Makar Sankranti: the kite flying tradition


The weather is soothing up and the sun is shining but it is still quite cold in UK with temperatures dropping down to 0 degrees at nights where I live, but in India folks have already celebrated the end of winter the past week in their own grand and traditional way, especially in Gujarat. This festival is none other than the world famous International kite festival commencing from 14th to the 15th of January during the festival called Uttarayan. It is held during “Makar Sankranti” which symbolically celebrates the awakening of the Gods from their deep slumber, kind of like a polar bear hibernating through winter till spring. It’s a lot of fun, so much so that even the government has pronounced the two dates as public holiday within Gujarat.

So technically, the festival marks the end of winter and rejoicing the return of the clement weather apt for the farmers in the Northwestern regions. The tradition dates back to pre Mughals when the Royalties indulged themselves into the tradition of kite flying and also as a sport, which was later continued by the Mughals too.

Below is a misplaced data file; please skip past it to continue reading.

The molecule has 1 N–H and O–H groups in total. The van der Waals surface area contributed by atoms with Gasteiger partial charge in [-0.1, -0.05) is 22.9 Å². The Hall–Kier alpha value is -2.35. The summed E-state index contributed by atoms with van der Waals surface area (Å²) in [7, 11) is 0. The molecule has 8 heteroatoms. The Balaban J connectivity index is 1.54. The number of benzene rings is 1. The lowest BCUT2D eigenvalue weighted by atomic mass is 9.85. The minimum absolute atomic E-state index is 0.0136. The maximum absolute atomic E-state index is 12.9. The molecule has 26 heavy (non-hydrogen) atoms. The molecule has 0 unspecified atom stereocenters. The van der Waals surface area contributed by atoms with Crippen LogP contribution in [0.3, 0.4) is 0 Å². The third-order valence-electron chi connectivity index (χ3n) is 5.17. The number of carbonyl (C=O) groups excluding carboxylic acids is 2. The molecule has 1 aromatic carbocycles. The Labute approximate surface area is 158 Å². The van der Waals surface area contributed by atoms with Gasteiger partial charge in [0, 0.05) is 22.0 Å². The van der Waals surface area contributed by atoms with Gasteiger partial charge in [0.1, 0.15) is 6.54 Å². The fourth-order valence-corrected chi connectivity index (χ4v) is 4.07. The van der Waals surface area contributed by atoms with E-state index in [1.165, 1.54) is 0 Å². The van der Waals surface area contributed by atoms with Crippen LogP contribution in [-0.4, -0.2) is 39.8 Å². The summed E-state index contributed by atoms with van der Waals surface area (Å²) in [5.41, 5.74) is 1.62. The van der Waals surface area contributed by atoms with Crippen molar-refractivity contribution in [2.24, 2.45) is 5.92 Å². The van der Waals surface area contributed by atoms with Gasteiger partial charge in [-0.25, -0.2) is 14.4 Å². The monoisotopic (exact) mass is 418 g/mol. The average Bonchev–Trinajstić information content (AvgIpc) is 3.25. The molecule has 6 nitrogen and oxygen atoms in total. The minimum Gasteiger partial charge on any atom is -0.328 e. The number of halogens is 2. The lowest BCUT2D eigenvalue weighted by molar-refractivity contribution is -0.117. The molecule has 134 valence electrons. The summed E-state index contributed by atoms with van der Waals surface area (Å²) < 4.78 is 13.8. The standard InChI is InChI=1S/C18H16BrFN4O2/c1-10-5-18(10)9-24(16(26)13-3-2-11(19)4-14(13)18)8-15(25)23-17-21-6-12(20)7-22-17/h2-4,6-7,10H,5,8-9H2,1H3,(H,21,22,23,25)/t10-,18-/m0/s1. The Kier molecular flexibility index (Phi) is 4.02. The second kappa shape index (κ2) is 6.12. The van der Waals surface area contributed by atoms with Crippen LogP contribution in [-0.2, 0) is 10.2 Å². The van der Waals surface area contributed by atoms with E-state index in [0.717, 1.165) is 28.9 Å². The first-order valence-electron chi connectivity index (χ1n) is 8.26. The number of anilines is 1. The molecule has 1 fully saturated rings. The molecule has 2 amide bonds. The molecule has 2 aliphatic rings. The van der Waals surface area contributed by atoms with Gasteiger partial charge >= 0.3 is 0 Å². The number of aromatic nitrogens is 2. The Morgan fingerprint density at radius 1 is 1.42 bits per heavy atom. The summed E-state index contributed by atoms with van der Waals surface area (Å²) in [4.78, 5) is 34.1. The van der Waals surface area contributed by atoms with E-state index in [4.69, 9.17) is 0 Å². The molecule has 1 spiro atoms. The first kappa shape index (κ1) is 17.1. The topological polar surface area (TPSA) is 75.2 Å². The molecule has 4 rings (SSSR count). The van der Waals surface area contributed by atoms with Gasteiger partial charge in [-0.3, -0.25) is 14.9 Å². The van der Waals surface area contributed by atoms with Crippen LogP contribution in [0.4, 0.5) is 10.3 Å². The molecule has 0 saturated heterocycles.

The International Kite Event takes place in Ahmedabad (capital of Gujarat), which accommodates visitors from many international destinations. The first International Festival was celebrated in 1989 when people from all across the globe participated and showcased their innovative kites and kite flying skills. In the recent 2012 event, The International Kite Festival was inaugurated by Chief Minister Narendra Modi in the presence of Governor Dr. Kamla Baniwal and the Tourism Corporation of Gujarat mentioned that the International Kite Festival in Gujarat was attempting to enter the Guinness World Records book due to the participation of 42 countries in it that year.